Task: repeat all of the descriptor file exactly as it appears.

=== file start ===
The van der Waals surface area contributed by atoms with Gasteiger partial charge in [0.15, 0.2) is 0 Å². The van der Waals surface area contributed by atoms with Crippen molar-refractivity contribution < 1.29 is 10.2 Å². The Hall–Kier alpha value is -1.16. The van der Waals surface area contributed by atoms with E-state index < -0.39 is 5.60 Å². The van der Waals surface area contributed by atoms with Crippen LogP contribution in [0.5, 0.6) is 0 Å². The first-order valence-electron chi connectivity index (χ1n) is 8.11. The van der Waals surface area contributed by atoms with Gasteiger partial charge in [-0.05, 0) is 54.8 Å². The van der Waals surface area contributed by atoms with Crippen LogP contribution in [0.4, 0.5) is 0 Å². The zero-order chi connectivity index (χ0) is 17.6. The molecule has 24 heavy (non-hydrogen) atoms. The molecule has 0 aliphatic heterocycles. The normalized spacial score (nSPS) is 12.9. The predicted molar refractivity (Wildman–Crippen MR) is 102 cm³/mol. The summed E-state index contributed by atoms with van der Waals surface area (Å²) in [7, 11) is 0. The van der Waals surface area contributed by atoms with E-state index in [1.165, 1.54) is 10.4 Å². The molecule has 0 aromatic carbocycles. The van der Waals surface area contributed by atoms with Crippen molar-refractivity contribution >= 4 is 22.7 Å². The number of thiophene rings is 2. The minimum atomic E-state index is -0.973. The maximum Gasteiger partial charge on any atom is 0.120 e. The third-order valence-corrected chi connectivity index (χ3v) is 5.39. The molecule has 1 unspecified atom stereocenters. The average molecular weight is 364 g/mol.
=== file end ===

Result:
The van der Waals surface area contributed by atoms with Gasteiger partial charge in [0.15, 0.2) is 0 Å². The van der Waals surface area contributed by atoms with Crippen molar-refractivity contribution < 1.29 is 10.2 Å². The Hall–Kier alpha value is -1.16. The van der Waals surface area contributed by atoms with E-state index < -0.39 is 5.60 Å². The van der Waals surface area contributed by atoms with Crippen LogP contribution in [0.5, 0.6) is 0 Å². The first-order valence-electron chi connectivity index (χ1n) is 8.11. The van der Waals surface area contributed by atoms with Gasteiger partial charge in [-0.05, 0) is 54.8 Å². The van der Waals surface area contributed by atoms with Crippen LogP contribution in [0.4, 0.5) is 0 Å². The zero-order chi connectivity index (χ0) is 17.6. The molecule has 24 heavy (non-hydrogen) atoms. The molecule has 0 aliphatic heterocycles. The normalized spacial score (nSPS) is 12.9. The predicted molar refractivity (Wildman–Crippen MR) is 102 cm³/mol. The summed E-state index contributed by atoms with van der Waals surface area (Å²) in [7, 11) is 0. The van der Waals surface area contributed by atoms with E-state index in [1.165, 1.54) is 10.4 Å². The molecule has 0 aromatic carbocycles. The van der Waals surface area contributed by atoms with Crippen molar-refractivity contribution >= 4 is 22.7 Å². The number of thiophene rings is 2. The minimum atomic E-state index is -0.973. The maximum Gasteiger partial charge on any atom is 0.120 e. The third-order valence-corrected chi connectivity index (χ3v) is 5.39. The molecule has 1 unspecified atom stereocenters. The average molecular weight is 364 g/mol.